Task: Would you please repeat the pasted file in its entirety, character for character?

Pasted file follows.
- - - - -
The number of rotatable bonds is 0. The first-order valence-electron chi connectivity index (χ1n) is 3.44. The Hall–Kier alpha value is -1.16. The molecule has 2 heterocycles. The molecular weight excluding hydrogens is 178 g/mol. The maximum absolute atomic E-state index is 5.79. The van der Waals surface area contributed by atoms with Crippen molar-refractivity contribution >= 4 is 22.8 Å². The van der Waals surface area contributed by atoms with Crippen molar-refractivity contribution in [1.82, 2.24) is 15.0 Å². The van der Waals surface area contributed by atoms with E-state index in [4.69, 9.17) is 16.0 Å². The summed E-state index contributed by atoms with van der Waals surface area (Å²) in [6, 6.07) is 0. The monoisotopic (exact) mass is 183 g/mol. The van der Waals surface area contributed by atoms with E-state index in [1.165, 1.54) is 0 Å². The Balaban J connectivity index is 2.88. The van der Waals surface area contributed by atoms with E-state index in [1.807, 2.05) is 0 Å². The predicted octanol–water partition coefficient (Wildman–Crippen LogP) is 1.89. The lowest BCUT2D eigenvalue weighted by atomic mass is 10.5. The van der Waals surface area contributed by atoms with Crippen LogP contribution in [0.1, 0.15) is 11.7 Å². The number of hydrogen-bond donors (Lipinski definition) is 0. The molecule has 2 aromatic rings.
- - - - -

The number of rotatable bonds is 0. The first-order valence-electron chi connectivity index (χ1n) is 3.44. The Hall–Kier alpha value is -1.16. The molecule has 2 heterocycles. The molecular weight excluding hydrogens is 178 g/mol. The maximum absolute atomic E-state index is 5.79. The van der Waals surface area contributed by atoms with Crippen molar-refractivity contribution >= 4 is 22.8 Å². The van der Waals surface area contributed by atoms with Crippen molar-refractivity contribution in [1.82, 2.24) is 15.0 Å². The van der Waals surface area contributed by atoms with E-state index in [4.69, 9.17) is 16.0 Å². The summed E-state index contributed by atoms with van der Waals surface area (Å²) in [6, 6.07) is 0. The monoisotopic (exact) mass is 183 g/mol. The van der Waals surface area contributed by atoms with E-state index in [1.165, 1.54) is 0 Å². The Balaban J connectivity index is 2.88. The van der Waals surface area contributed by atoms with E-state index in [1.807, 2.05) is 0 Å². The predicted octanol–water partition coefficient (Wildman–Crippen LogP) is 1.89. The lowest BCUT2D eigenvalue weighted by atomic mass is 10.5. The van der Waals surface area contributed by atoms with Crippen LogP contribution in [0.1, 0.15) is 11.7 Å². The number of hydrogen-bond donors (Lipinski definition) is 0. The molecule has 2 aromatic rings.